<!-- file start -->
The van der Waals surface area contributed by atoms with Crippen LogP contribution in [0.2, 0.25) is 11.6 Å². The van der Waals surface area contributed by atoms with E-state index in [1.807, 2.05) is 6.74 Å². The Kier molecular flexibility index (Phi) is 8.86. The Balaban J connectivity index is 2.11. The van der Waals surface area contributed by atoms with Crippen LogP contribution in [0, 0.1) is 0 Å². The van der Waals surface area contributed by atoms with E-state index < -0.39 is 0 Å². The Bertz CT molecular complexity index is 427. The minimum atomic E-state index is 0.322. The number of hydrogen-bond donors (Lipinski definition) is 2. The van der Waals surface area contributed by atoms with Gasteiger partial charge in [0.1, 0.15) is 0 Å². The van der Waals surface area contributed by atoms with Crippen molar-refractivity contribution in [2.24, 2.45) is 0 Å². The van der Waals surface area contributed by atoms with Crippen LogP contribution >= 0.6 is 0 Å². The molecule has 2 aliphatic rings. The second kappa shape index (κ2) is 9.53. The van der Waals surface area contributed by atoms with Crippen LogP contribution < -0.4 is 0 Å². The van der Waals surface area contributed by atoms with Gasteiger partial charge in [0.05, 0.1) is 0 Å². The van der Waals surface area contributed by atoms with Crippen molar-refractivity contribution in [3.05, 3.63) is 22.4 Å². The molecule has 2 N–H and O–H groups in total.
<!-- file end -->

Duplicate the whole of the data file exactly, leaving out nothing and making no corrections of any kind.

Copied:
The van der Waals surface area contributed by atoms with Crippen LogP contribution in [0.2, 0.25) is 11.6 Å². The van der Waals surface area contributed by atoms with E-state index in [1.807, 2.05) is 6.74 Å². The Kier molecular flexibility index (Phi) is 8.86. The Balaban J connectivity index is 2.11. The van der Waals surface area contributed by atoms with Crippen LogP contribution in [0, 0.1) is 0 Å². The van der Waals surface area contributed by atoms with E-state index < -0.39 is 0 Å². The Bertz CT molecular complexity index is 427. The minimum atomic E-state index is 0.322. The number of hydrogen-bond donors (Lipinski definition) is 2. The van der Waals surface area contributed by atoms with Gasteiger partial charge in [0.1, 0.15) is 0 Å². The van der Waals surface area contributed by atoms with Crippen molar-refractivity contribution in [2.24, 2.45) is 0 Å². The van der Waals surface area contributed by atoms with Crippen LogP contribution >= 0.6 is 0 Å². The molecule has 2 aliphatic rings. The second kappa shape index (κ2) is 9.53. The van der Waals surface area contributed by atoms with Crippen LogP contribution < -0.4 is 0 Å². The van der Waals surface area contributed by atoms with Gasteiger partial charge in [0.05, 0.1) is 0 Å². The van der Waals surface area contributed by atoms with Crippen molar-refractivity contribution in [3.05, 3.63) is 22.4 Å². The molecule has 2 N–H and O–H groups in total.